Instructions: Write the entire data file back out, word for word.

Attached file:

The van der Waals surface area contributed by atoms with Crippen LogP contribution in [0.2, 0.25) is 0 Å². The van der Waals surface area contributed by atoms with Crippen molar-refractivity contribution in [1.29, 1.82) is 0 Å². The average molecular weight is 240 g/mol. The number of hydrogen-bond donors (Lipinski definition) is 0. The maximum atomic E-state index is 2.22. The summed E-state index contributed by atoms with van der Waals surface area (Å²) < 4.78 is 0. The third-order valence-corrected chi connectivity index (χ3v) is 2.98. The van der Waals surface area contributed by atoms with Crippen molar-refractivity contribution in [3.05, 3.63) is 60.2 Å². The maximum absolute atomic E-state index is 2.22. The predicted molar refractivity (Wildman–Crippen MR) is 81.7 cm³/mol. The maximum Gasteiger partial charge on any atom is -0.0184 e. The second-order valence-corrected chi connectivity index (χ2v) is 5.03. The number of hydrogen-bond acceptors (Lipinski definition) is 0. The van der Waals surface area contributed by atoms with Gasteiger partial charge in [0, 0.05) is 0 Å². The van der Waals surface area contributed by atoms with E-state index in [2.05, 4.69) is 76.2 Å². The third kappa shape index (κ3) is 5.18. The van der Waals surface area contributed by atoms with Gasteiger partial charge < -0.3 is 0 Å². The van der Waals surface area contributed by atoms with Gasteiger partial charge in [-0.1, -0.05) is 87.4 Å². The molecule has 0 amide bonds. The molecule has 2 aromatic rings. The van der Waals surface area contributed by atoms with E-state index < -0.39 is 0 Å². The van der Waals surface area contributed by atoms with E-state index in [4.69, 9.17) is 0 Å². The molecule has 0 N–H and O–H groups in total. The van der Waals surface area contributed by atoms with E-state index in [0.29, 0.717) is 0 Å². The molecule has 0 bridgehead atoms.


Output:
The van der Waals surface area contributed by atoms with Crippen LogP contribution in [0.2, 0.25) is 0 Å². The van der Waals surface area contributed by atoms with Crippen molar-refractivity contribution in [1.29, 1.82) is 0 Å². The average molecular weight is 240 g/mol. The number of hydrogen-bond donors (Lipinski definition) is 0. The maximum atomic E-state index is 2.22. The summed E-state index contributed by atoms with van der Waals surface area (Å²) < 4.78 is 0. The third-order valence-corrected chi connectivity index (χ3v) is 2.98. The van der Waals surface area contributed by atoms with Crippen molar-refractivity contribution in [3.05, 3.63) is 60.2 Å². The maximum absolute atomic E-state index is 2.22. The predicted molar refractivity (Wildman–Crippen MR) is 81.7 cm³/mol. The maximum Gasteiger partial charge on any atom is -0.0184 e. The second-order valence-corrected chi connectivity index (χ2v) is 5.03. The number of hydrogen-bond acceptors (Lipinski definition) is 0. The van der Waals surface area contributed by atoms with Gasteiger partial charge in [0, 0.05) is 0 Å². The van der Waals surface area contributed by atoms with E-state index in [2.05, 4.69) is 76.2 Å². The third kappa shape index (κ3) is 5.18. The van der Waals surface area contributed by atoms with Gasteiger partial charge < -0.3 is 0 Å². The van der Waals surface area contributed by atoms with Gasteiger partial charge in [-0.1, -0.05) is 87.4 Å². The molecule has 0 amide bonds. The molecule has 2 aromatic rings. The van der Waals surface area contributed by atoms with E-state index < -0.39 is 0 Å². The van der Waals surface area contributed by atoms with E-state index in [4.69, 9.17) is 0 Å². The molecule has 0 N–H and O–H groups in total. The van der Waals surface area contributed by atoms with E-state index in [0.29, 0.717) is 0 Å². The molecule has 0 bridgehead atoms.